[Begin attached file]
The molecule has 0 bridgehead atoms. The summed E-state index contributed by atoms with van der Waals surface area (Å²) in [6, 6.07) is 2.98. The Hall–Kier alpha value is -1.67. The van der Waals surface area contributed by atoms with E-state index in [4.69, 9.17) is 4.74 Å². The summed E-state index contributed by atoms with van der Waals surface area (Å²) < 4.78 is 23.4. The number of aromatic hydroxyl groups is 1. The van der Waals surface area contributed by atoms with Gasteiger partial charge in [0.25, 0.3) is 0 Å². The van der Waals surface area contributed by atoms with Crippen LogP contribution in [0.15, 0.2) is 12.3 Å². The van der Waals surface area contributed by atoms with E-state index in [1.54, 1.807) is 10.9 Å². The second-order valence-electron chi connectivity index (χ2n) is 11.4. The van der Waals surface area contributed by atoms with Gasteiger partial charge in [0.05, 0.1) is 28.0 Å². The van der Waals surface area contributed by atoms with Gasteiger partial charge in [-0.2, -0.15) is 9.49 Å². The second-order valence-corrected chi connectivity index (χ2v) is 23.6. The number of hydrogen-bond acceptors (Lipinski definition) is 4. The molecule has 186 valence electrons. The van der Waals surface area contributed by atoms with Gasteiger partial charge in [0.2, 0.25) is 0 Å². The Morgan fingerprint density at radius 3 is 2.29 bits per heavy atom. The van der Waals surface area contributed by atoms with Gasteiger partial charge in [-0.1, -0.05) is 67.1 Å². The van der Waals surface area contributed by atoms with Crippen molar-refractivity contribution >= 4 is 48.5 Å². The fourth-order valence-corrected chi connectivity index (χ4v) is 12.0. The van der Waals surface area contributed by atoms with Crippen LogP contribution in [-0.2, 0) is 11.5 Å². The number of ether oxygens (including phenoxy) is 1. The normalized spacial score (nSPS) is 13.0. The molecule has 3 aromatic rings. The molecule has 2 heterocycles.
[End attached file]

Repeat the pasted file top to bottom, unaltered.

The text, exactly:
The molecule has 0 bridgehead atoms. The summed E-state index contributed by atoms with van der Waals surface area (Å²) in [6, 6.07) is 2.98. The Hall–Kier alpha value is -1.67. The van der Waals surface area contributed by atoms with E-state index in [4.69, 9.17) is 4.74 Å². The summed E-state index contributed by atoms with van der Waals surface area (Å²) < 4.78 is 23.4. The number of aromatic hydroxyl groups is 1. The van der Waals surface area contributed by atoms with Gasteiger partial charge in [0.25, 0.3) is 0 Å². The van der Waals surface area contributed by atoms with Crippen LogP contribution in [0.15, 0.2) is 12.3 Å². The van der Waals surface area contributed by atoms with E-state index in [1.54, 1.807) is 10.9 Å². The second-order valence-electron chi connectivity index (χ2n) is 11.4. The van der Waals surface area contributed by atoms with Gasteiger partial charge in [0.05, 0.1) is 28.0 Å². The van der Waals surface area contributed by atoms with Gasteiger partial charge in [-0.2, -0.15) is 9.49 Å². The second-order valence-corrected chi connectivity index (χ2v) is 23.6. The number of hydrogen-bond acceptors (Lipinski definition) is 4. The molecule has 186 valence electrons. The van der Waals surface area contributed by atoms with Gasteiger partial charge in [0.2, 0.25) is 0 Å². The Morgan fingerprint density at radius 3 is 2.29 bits per heavy atom. The van der Waals surface area contributed by atoms with Gasteiger partial charge in [-0.1, -0.05) is 67.1 Å². The van der Waals surface area contributed by atoms with Crippen molar-refractivity contribution >= 4 is 48.5 Å². The fourth-order valence-corrected chi connectivity index (χ4v) is 12.0. The van der Waals surface area contributed by atoms with Crippen LogP contribution in [-0.2, 0) is 11.5 Å². The number of ether oxygens (including phenoxy) is 1. The normalized spacial score (nSPS) is 13.0. The molecule has 3 aromatic rings. The molecule has 2 heterocycles.